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Am J Physiol. 1989 Aug;257(2 Pt 2):H511-24.

A dynamic analysis of cardiovascular regulation using sinusoidal acceleration in dogs.

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  • 1Department of Physiology and Biophysics, University of Kentucky, Lexington 40536.


Control of cardiovascular function during time-dependent pooling of blood in the upper and lower body was studied in intact dogs (n = 5) and in dogs in which hearts had been surgically denervated (n = 5). The animal was positioned horizontally on a platform mounted on the arm of a centrifuge; rotation of the platform at one of nine rates with a period ranging from 3.3 min to 4 s exposed the subject to a sinusoidally varying force (+/- 2 g) that periodically translocated blood from the chest to the lower quarters and back again. The resulting oscillatory changes in arterial blood pressure (BP), cardiac output, stroke volume, heart rate (HR), and peripheral resistance (PR) were analyzed using a fast Fourier transform. Normal dogs were superior to cardiac-denervated dogs in minimizing arterial BP fluctuations, especially in the midfrequency range (i.e., approximately 0.032 Hz); after pharmacological alpha-, beta-, and muscarinic-receptor blockade, the BP oscillations were similar in the two groups. The unblocked denervated dogs regulated BP poorly primarily because of their inability to 1) make appropriately timed changes in HR and 2) minimize inappropriate oscillations in SV. Both groups of dogs in the unblocked state showed large appropriately timed PR fluctuations at the lower frequencies, which minimized BP oscillations; these became less optimally timed as acceleration frequency increased, thereby potentiating the natural disposition for BP to oscillate at the acceleration frequency. Afferent information from cardiac receptors did not appear to be essential for controlling this aspect of vascular function.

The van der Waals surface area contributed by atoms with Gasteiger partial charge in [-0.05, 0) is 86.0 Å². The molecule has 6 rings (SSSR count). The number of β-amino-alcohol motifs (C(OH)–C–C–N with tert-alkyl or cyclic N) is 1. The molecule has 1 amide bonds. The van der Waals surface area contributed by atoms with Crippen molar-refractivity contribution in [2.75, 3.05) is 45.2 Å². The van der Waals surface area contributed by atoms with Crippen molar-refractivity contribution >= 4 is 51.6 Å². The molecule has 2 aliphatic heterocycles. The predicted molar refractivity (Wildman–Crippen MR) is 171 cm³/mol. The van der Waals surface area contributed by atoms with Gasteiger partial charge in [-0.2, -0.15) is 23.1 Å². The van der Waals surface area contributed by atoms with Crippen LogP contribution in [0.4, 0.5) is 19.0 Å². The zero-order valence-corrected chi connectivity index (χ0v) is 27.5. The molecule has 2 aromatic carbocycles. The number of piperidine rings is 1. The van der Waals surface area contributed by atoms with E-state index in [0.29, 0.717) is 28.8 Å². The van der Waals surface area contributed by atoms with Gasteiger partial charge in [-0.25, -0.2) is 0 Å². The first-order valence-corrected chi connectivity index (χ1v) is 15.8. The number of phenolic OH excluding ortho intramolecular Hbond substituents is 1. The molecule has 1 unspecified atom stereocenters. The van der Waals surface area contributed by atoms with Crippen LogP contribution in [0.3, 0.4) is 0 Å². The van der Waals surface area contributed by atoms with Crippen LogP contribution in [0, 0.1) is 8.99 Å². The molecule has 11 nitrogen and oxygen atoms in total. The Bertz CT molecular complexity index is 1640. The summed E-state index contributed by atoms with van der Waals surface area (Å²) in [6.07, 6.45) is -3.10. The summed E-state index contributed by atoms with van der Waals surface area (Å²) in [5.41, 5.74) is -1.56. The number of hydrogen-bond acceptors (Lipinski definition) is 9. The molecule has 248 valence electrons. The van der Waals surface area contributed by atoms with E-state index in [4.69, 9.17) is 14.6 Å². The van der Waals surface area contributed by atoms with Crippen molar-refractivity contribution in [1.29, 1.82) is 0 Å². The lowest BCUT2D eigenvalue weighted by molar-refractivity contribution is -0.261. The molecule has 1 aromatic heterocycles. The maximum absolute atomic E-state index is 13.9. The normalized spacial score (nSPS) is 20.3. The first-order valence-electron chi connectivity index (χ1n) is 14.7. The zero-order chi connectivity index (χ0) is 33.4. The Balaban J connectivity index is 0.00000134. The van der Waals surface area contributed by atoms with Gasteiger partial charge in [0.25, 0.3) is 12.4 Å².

[PubMed - indexed for MEDLINE]
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